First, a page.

When the hunger monster strikes, what choices do you make? And how are those choices affecting your health? If you’ve landed here, you already know that your snacking habits need some improvements and you’re looking for healthier versions of your daily nibbles. So what are healthy snacks and how can we make them more interesting?
Understanding healthy snacks
A healthy snack can mean different things for different people. For someone counting calories, a healthy snack will keep you full but not add to your daily calorie count. For an avid gymmer, a healthy snack helps recover from this morning’s weight lifting session. For someone with diabetes, a healthy snack ensures that your blood sugar level is maintained.
But when you examine what are healthy snacks you’ll see a common thread: they do not fill you with empty calories or with bad fats and sugar; they are powerhouses of nutrients, they will keep you full for a long time, and they are usually made of whole ingredients.
Stock up on healthy snack options
If hunger catches you off-guard and unprepared, you’ll begin to feel cravings for junk food and are more likely to choose unhealthy snacks. This is why it’s important to fill your house with healthy snacking options that you enjoy.
What are some healthy snacks you should always have at home? Here are some ideas:
- Fresh fruit
- A portion of low-fat, low-sugar ice cream
- A glass of chocolate milk with no added sugar
- Soups with no added salt
- Low-fat cheese with wholegrain crackers
- Trail mix
- Wholegrain pretzels or bread
It is recommended that you eat a full meal so that you aren’t hungry between meals, but you should never ignore your body’s hunger cues. If you’re not at home and start to feel hungry, look for fruit cups, roasted seeds and nuts, or a couple of squares of dark chocolate.
The benefits of healthy snacks
Snacking might not seem like a healthy habit but it can be if you do it right. If you’re choosing bags of chips or a handful of chocolate raisins, you’re not doing any good to your body. But by understanding what are healthy snacks, you can enjoy benefits like:
- Higher energy levels that last longer
- Balanced vitamin and nutrient levels
- Easier weight loss due to boosted metabolism
- Lower calorie consumption due to reduced junk cravings
- Moderate consumption at meal times
How bad snacking habits can derail your health
You may be hitting all the right notes with your main meal options and exercise routine but the wrong snacking habits can interfere with your weight and fitness goals.
All of us are prone to picking up a few bad habits and they can become easily ingrained. Over time these habits become a part of your day but cause damage to your health. Here are some bad habits that you may recognize:
- Eating processed snacks that are full of salt, sugar and fat
- Misinterpreting thirst for hunger
- Over-eating snacks so that they deliver as many calories as a meal
- Emotional eating that leads to overeating and processed foods
- Eating out of boredom instead of following your hunger cues
- Snacking on low-fibre junk that does not satiate your hunger, leading to another snack in a few hours
Snacks are good for you – after all what are healthy snacks but a way to keep you energetic and full throughout the day. But it’s possible to slip into bad habits so you must be mindful of how and when you snack. If you find yourself still struggling with your health goals despite eating right at main meals and sweating it out on a consistent basis, you may need to examine your snacking habits.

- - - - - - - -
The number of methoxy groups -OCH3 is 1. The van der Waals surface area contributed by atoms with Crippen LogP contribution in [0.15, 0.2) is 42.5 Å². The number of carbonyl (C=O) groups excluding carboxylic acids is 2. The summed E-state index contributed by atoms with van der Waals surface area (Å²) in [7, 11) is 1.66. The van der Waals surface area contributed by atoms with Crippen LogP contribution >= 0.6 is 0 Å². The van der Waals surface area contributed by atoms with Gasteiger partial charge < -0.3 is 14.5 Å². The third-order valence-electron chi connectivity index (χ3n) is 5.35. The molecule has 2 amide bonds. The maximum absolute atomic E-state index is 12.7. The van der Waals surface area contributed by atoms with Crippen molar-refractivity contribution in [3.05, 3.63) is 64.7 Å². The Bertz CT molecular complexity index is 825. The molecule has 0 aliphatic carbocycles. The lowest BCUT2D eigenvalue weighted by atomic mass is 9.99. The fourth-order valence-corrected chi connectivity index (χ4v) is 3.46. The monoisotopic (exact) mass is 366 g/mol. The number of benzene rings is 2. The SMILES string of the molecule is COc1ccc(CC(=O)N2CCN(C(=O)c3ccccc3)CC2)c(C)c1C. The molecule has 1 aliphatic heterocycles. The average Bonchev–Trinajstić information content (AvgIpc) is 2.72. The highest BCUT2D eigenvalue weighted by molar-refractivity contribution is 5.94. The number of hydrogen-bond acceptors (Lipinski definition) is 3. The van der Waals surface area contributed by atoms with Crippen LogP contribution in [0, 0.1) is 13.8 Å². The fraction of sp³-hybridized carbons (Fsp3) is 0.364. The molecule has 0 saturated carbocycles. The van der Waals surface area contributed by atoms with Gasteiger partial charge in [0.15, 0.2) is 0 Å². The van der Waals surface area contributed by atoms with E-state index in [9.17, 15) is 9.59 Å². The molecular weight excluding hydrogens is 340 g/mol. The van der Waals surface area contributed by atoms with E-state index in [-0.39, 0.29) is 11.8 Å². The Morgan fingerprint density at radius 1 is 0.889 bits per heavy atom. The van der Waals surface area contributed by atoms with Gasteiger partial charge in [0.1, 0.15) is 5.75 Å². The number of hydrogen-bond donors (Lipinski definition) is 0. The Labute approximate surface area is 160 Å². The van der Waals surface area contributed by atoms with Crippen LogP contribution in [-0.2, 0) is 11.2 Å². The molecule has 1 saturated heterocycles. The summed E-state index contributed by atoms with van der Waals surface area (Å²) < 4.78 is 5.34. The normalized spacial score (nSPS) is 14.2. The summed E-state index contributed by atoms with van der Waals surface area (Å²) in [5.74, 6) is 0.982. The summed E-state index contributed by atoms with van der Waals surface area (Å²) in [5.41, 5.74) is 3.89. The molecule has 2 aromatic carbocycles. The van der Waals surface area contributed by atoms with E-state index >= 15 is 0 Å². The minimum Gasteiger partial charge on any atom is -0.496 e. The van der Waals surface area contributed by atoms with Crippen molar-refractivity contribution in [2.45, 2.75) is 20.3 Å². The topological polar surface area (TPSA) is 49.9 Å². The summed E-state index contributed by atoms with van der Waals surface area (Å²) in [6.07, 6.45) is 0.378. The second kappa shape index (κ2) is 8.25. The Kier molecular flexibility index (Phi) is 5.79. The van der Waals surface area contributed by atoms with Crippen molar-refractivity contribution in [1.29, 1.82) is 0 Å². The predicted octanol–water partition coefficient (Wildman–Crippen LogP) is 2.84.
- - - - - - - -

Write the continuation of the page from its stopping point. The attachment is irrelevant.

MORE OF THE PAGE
Developing healthy snacking habits
If you’re not sure where to begin and are wondering what are some healthy snacks guidelines that you should be doing, we’ve got some suggestions.
Mind the size:
It’s not how often you snack as much as how much you snack. A snack should never equal a main meal and should only be eaten to ward off hunger pangs and give you enough energy to last through the day.
What are healthy snacks in terms of calories? If you want to put a number to it, keep your snacks to about 150 calories. This recommendation will vary according to your current physical condition and activity regimen.
If you’re wondering what are some healthy snacks that fall within this calorie range, here are some suggestions:
- One apple with a few almonds
- A cup of law fat yogurt with some granola
- Two whole grain crackers with low-fat cheese.
Follow your hunger:
The biggest causes for unhealthy snacking are boredom, stress or emotional eating. This is something we are all guilty of, so it is important to observe the signs that your body sends you.
By cultivating mindfulness and listening to your body, you will be able to identify the signs. Next time you’re trying to figure out what are some healthy snacks or unhealthy snacks, stop and ask yourself if you’re really hungry or if you’re bored, emotional, stressed or tired.
Make it easy for yourself:
Nothing derails your healthy snacking habits as easily as the cravings you get when you’re hungry and cranky. This is when you’re most likely to give in to your junk food cravings and look for a doughnut, slice of pie or a bowl of ice cream instead of a nut bar or wholegrain crackers.
Keep a supply of healthy snacks on you so that you’re always prepared. It is far better to have some snacks in your bag than going to the nearest convenience store or vending machine where only unhealthy options are available.
What are some healthy snacks you can slip into your bag? Grabbing a fruit at home is the easiest but if you’re away from home and looking for snacks, choose mini packets of nuts or sunflower seeds, energy bars, low fat cheese sticks, rye bread and cream cheese, or a low-fat yoghurt cup.
Choose fibre and protein over all else:
If you are trying to cut down on calories and are tired of figuring out what are healthy snacks for you, choose foods high in fibre and protein. This is because both of them have the highest satiety value which means they keep you full for longer. If your snacks keep you full, you’re not likely to eat a lot and you won’t overeat at meal time.